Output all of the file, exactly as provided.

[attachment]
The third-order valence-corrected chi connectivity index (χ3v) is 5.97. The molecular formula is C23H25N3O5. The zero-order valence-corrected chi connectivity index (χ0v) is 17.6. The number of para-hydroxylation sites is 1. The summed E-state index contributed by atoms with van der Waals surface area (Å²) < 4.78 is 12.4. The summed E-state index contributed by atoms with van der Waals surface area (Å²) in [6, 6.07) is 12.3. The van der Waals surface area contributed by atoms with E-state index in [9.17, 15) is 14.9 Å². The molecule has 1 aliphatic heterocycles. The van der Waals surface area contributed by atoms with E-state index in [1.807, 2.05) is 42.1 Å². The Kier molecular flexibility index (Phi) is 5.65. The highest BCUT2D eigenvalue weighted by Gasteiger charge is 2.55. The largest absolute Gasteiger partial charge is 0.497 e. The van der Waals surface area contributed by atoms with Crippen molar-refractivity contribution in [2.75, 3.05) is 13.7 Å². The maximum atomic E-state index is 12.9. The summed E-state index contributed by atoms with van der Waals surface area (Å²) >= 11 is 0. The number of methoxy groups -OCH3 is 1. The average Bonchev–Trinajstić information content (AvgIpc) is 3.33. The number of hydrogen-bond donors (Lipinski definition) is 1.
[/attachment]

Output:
The third-order valence-corrected chi connectivity index (χ3v) is 5.97. The molecular formula is C23H25N3O5. The zero-order valence-corrected chi connectivity index (χ0v) is 17.6. The number of para-hydroxylation sites is 1. The summed E-state index contributed by atoms with van der Waals surface area (Å²) < 4.78 is 12.4. The summed E-state index contributed by atoms with van der Waals surface area (Å²) in [6, 6.07) is 12.3. The van der Waals surface area contributed by atoms with E-state index in [9.17, 15) is 14.9 Å². The molecule has 1 aliphatic heterocycles. The van der Waals surface area contributed by atoms with E-state index in [1.807, 2.05) is 42.1 Å². The Kier molecular flexibility index (Phi) is 5.65. The highest BCUT2D eigenvalue weighted by Gasteiger charge is 2.55. The largest absolute Gasteiger partial charge is 0.497 e. The van der Waals surface area contributed by atoms with Crippen molar-refractivity contribution in [2.75, 3.05) is 13.7 Å². The maximum atomic E-state index is 12.9. The summed E-state index contributed by atoms with van der Waals surface area (Å²) >= 11 is 0. The number of methoxy groups -OCH3 is 1. The average Bonchev–Trinajstić information content (AvgIpc) is 3.33. The number of hydrogen-bond donors (Lipinski definition) is 1.